If you are looking for new ideas of things to throw in your smoker, these Al Pastor Pork Belly Tacos are absolutely a must try. Pork belly does not have to be limited to bacon or burnt ends. The fat that encapsulates all of the meat fibers creating extremely juicy and succulent pulled pork. It’s relatively fool proof.
Add in the incredible flavor from this al pastor marinade and the fresh pineapple salsa at the end, and your taco game will impress even the toughest critics.
Why Pork Belly
You certainly don’t have to use pork belly for this; pork butt or pork sirloin would also work well. However, using pork belly allows you to have more surface area for the marinade to work its magic.
It also allows you to get a good amount of smoke flavor all while keeping the meat moist. It’ll stay moist throughout the cook because of the high fat content in the pork belly, which makes for fantastic al pastor tacos.
Pork Belly Placement
I cooked this belly fat side up because I’m using an offset smoker and the heat flows across the meat out through the chimney. Because there is some exposed lean meat, I suggest putting the fat cap closest to your heat source.
That would mean fat cap down in most drum and pellet smokers. However, when smoking with the fat cap down, the fat won’t be able to protect the meat on top. So I suggest using a spray bottle or mop to apply a little liquid to the top surface after the first 2-3 hours. I think a mix of 1/3 white vinegar 1/3 pineapple juice and 1/3 water sprayed on about every 30 mins would be perfect.
During the first 2-3 hours, there is enough moisture in the meat with the help of the marinade to prevent the meat from drying out. We aren’t going for any thing particularly pretty here since it will all be shredded in the end, so I wouldn’t worry about spritzing or mopping before the bark has set.
Al Pastor Marinade & Achiote Paste
Let’s start with the marinade. This recipe calls for Achiote paste also known as Annatto paste. This isn’t always the easiest ingredient to find but it should definitely be available at any of your local Hispanic grocery stores. If not, Amazon has it if you plan ahead.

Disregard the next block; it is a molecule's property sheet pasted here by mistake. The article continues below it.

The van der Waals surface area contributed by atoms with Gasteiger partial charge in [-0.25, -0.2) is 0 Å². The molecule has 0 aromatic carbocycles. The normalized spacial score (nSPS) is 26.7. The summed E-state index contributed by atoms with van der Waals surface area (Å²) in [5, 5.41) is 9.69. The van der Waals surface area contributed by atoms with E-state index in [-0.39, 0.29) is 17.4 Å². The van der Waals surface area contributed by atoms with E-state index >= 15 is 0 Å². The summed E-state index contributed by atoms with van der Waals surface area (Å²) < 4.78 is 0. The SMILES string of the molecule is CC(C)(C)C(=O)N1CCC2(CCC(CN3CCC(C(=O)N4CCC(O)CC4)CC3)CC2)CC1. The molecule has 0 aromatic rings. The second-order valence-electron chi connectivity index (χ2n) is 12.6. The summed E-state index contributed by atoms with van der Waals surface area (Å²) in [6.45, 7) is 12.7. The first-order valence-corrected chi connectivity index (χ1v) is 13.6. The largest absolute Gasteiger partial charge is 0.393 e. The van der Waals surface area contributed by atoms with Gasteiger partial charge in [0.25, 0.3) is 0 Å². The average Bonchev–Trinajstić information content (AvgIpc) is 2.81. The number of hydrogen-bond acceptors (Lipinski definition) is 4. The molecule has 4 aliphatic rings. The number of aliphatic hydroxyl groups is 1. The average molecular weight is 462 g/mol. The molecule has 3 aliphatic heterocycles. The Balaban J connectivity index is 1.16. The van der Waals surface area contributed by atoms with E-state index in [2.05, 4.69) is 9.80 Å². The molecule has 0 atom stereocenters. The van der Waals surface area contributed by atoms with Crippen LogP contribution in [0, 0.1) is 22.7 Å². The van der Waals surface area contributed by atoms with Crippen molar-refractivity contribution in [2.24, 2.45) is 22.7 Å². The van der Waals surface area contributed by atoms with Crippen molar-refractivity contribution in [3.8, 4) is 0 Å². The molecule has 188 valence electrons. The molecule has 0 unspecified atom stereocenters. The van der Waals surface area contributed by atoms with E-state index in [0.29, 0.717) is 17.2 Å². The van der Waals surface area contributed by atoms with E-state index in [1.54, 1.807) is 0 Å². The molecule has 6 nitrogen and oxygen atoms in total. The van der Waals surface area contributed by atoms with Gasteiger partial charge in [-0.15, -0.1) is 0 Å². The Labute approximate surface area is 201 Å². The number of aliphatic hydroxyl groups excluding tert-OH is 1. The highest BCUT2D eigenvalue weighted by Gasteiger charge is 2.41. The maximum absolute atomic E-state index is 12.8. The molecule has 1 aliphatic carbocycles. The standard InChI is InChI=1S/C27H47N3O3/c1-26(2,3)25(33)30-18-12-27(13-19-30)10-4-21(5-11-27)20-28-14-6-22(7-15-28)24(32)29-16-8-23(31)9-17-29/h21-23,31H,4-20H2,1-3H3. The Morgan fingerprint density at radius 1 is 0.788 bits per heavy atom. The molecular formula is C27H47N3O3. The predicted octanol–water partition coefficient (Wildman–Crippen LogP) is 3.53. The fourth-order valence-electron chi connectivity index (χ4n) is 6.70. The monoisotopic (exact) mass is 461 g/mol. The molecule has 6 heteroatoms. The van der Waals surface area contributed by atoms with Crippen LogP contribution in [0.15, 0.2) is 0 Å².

It is a very bright and earthy flavor that is a critical component to this Al Pastor Pork Belly Tacos recipe. So be sure to plan ahead to give yourself possibly a few days to find this ingredient. The paste is fairly dense so you will want to combine all ingredients for the marinade and use an immersion or countertop blender to fully combine everything.
Prepping Al Pastor Pork Belly Tacos
To prep the pork belly, cut off any bits of meat or fat that are loose and cut about ¼” into the fat cap in a crosshatch pattern. This will allow more surface area for the marinade and smoke to work their magic. Once you have your marinade ready, find a container large enough to hold the pork belly and let this marinate over night.
Twelve hours is about all you want to let this marinade. Since both pineapple and the vinegar can cause the meat to break down and have a negative effect on the texture.
Smoking Al Pastor Pork Belly
Preheat your smoker to 250 degrees. I highly suggest this temp as it helps render fat better than lower temps and there is a lot to render in a pork belly.
Remove the pork belly from the marinade and wipe off any excess with your hand. No need to be perfect here. Nothing wrong with leaving a little extra on the meat.
No other seasoning is needed at this point. The marinade has done its job and all you need to do is smoke it.
Smoke the belly for 4-5 hours uncovered. If you are cooking fat side up, there is no need to spritz or mop the meat. Refer to the guidelines above if you are cooking fat side down.
After 4-5 hours has elapsed, wrap the entire pork belly tightly in a double layer of tin foil. I highly suggest then putting it in a disposable foil pan. This will ensure that any juice that might escape is reserved for later use, which we will use for these al pastor style tacos.
After you have wrapped the belly tightly with foil, return it to the smoker for another 3-4 hours. We want it to hit an internal temp of 205 degrees when probed in multiple spots.
Resting the Pork Belly
As with all BBQ, the rest after the cook is an absolutely critical step in producing the best results possible. So give yourself plenty of time to allow it to fully cook and rest for at least one hour.